Tuesday, March 06, 2012

Stop Calling It Birth Control

Part of the issue with those pills that only women take is that "birth control" - preventing pregnancy - is only part of what they do.  It's a big part, but it isn't the whole Megillah.  They really are a daily adjustment of a woman's hormone balance.  In fact, the wonderfully named site LadyPartsManual.com calls them HBC - hormonal birth control - as opposed to all the other possible birth control methods.  LadyPartsManual is doubtful about HBC - those hormones can have unpleasant side effects, too.  But on balance their impact on a woman's life is positive.

Here is an article from WebMD explaining the long list of other reasons women might sign up for that monthly packet of bubble-wrapped pills, even if they don't actually have a sex life at the time:

Other Reasons to Take the Pill

I personally have used the pill for at least two of those reasons.  Google "other reasons to take birth control" and you'll see a whole list of similar citations from all sorts of sources; WebMB, as far as I know, is a purely medical site.  I also know from experience that, even if you really don't want to get pregnant, the symptomatic relief of menstrual symptoms that the pill gives can be nearly as important to your personal life.  For a very balanced discussion of the issues, read Beyond Birth Control, from the Guttmacher Institute.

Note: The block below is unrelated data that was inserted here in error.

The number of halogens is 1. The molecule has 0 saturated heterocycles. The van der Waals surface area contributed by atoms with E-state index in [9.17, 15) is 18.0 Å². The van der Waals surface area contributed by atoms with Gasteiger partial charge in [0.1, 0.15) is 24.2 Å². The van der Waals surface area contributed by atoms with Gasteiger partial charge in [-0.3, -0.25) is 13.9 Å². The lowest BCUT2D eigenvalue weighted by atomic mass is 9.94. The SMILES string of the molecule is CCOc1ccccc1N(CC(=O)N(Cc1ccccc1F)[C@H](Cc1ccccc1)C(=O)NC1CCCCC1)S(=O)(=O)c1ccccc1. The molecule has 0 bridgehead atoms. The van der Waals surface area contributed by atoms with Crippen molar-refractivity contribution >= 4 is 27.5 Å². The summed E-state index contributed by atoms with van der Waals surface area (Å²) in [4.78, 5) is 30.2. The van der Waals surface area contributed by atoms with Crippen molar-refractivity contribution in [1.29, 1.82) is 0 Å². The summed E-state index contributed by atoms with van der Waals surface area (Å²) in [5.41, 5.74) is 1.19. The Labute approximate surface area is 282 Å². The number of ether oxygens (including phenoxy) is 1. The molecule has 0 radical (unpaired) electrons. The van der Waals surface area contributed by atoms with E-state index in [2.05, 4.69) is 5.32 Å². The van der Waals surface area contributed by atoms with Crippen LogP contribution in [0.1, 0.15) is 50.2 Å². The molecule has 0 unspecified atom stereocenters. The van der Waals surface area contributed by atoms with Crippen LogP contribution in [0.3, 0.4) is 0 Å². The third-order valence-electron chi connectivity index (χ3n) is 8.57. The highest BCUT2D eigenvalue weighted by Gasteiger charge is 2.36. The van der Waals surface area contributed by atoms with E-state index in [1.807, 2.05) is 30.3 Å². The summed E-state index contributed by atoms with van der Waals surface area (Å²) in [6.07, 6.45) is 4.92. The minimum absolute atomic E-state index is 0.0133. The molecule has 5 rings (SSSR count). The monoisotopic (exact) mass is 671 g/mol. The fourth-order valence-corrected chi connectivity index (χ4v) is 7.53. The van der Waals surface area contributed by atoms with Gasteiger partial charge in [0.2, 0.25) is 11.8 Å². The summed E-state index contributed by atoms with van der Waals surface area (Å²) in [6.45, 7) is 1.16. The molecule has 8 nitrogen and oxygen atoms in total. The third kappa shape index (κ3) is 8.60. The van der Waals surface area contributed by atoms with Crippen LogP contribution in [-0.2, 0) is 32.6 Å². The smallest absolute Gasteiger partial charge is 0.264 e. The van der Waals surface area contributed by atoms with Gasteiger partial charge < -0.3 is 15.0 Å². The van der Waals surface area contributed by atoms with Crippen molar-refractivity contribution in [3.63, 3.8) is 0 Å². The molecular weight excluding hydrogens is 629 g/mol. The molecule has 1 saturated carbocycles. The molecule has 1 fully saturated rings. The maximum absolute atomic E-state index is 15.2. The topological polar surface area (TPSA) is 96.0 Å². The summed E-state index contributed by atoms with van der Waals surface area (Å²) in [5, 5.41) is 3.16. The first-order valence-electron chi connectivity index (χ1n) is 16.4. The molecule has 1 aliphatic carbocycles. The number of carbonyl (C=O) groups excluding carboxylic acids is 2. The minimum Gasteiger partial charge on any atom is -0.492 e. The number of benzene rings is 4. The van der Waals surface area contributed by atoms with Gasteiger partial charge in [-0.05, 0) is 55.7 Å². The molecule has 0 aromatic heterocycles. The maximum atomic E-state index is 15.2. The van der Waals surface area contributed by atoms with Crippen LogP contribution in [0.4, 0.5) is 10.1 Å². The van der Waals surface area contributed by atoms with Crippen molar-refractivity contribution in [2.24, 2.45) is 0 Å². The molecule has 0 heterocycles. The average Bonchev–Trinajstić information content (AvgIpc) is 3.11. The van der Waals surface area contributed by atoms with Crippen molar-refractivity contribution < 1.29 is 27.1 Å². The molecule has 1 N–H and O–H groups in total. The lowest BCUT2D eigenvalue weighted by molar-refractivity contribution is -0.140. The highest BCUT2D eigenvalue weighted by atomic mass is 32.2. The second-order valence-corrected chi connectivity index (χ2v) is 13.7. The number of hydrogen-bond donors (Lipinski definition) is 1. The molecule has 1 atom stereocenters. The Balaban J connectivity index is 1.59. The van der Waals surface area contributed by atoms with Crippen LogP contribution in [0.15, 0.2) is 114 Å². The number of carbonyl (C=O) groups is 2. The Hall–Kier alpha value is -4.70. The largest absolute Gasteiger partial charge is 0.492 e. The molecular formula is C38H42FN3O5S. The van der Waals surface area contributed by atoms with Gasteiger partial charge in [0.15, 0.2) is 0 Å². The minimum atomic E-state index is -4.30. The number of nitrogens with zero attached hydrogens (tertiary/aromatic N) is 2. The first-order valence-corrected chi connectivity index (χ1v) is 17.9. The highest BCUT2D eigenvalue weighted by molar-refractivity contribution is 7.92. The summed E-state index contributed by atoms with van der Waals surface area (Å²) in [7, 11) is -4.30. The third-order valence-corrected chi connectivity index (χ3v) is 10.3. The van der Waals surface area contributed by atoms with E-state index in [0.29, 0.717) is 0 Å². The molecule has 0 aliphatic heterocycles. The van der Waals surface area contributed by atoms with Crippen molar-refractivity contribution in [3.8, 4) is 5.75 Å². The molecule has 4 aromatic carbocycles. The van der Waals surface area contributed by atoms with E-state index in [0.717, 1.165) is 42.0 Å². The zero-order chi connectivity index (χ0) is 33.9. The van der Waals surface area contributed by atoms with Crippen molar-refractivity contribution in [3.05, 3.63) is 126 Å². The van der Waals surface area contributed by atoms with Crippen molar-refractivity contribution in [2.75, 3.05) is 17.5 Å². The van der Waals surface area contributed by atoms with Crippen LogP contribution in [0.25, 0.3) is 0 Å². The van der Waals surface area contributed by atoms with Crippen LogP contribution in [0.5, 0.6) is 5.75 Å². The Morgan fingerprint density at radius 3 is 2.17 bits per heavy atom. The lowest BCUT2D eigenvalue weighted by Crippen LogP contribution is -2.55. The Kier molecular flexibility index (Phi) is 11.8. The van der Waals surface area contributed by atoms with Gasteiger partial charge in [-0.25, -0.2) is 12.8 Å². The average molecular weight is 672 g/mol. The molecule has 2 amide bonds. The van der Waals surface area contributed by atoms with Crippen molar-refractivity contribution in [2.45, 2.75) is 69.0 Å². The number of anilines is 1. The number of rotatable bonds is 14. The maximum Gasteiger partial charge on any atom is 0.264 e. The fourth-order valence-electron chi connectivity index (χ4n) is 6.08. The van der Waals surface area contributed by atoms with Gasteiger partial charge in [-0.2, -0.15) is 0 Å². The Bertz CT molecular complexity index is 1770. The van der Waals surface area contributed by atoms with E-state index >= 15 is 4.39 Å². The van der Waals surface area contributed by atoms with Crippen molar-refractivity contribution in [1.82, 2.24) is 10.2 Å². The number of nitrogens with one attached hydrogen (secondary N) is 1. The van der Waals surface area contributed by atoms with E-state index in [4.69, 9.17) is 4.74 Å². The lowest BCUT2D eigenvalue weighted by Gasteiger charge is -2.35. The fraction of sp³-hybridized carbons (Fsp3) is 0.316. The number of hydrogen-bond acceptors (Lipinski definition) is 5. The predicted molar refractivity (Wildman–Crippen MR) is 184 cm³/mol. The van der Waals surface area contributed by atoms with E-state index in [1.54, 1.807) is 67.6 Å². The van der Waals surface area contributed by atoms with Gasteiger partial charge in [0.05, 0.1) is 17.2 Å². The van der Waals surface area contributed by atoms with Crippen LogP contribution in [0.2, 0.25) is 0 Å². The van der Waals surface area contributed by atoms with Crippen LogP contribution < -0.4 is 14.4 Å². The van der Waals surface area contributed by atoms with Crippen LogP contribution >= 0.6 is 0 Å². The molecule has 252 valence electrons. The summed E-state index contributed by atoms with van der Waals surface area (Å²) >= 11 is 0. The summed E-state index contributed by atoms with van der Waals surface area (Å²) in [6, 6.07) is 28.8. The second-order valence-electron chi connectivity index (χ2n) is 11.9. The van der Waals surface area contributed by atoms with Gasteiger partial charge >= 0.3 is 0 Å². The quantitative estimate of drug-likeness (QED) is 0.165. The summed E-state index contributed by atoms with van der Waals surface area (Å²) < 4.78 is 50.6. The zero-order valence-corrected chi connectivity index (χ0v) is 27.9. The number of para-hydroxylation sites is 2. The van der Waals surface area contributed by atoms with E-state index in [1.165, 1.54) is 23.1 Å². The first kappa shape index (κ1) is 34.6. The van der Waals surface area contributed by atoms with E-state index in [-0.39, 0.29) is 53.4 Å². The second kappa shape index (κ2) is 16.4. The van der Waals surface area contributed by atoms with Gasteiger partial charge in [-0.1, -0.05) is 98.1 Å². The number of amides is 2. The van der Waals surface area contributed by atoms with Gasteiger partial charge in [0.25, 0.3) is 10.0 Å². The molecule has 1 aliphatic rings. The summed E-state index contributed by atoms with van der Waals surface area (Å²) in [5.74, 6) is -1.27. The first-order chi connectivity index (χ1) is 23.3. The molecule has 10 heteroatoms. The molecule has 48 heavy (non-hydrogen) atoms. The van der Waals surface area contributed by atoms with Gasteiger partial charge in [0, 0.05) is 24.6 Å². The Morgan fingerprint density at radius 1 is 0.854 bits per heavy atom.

It's impossible to discuss this topic from either side without sounding sexist.  The human race comes in two genders, with totally different plumbing and hormonal environments; and in my experience, neither side understands the other's situation very well.  Some men in particular don't even seem to want to understand the implications of living in a body that bleeds for a week every month (associated with pain that sometimes stops you in your tracks)  - it's yucky and they'd rather not think about it.  Sorry, guys, I'm going to horrify you and talk about it.  For a single woman who doesn't get paid unless she goes to work, the ability to control serious menstrual distress so she won't miss a day can be critical.  Believe me, many employers will fire you if you miss one day of work a month.

Wikipedia's article on the menstrual taboo cites a 1981 study which found (emphasis mine):
A substantial majority of U.S. adults and adolescents believe that it is socially unacceptable to discuss menstruation, especially in mixed company. Many believe that it is unacceptable to discuss menstruation even within the family.[5]
This attitude is still around thirty years later, and may explain something that has puzzled me:  except for the Catholic bishops, most of the men who have been ranting about the evils of contraception are married.  They have wives, and I guarantee you, those wives either menstruate now or have previously done so.  Do their husbands actually not understand about this?  Have they never discussed it?  Given the attitudes revealed in that study, maybe they don't.  Which raises the issue, maybe they should.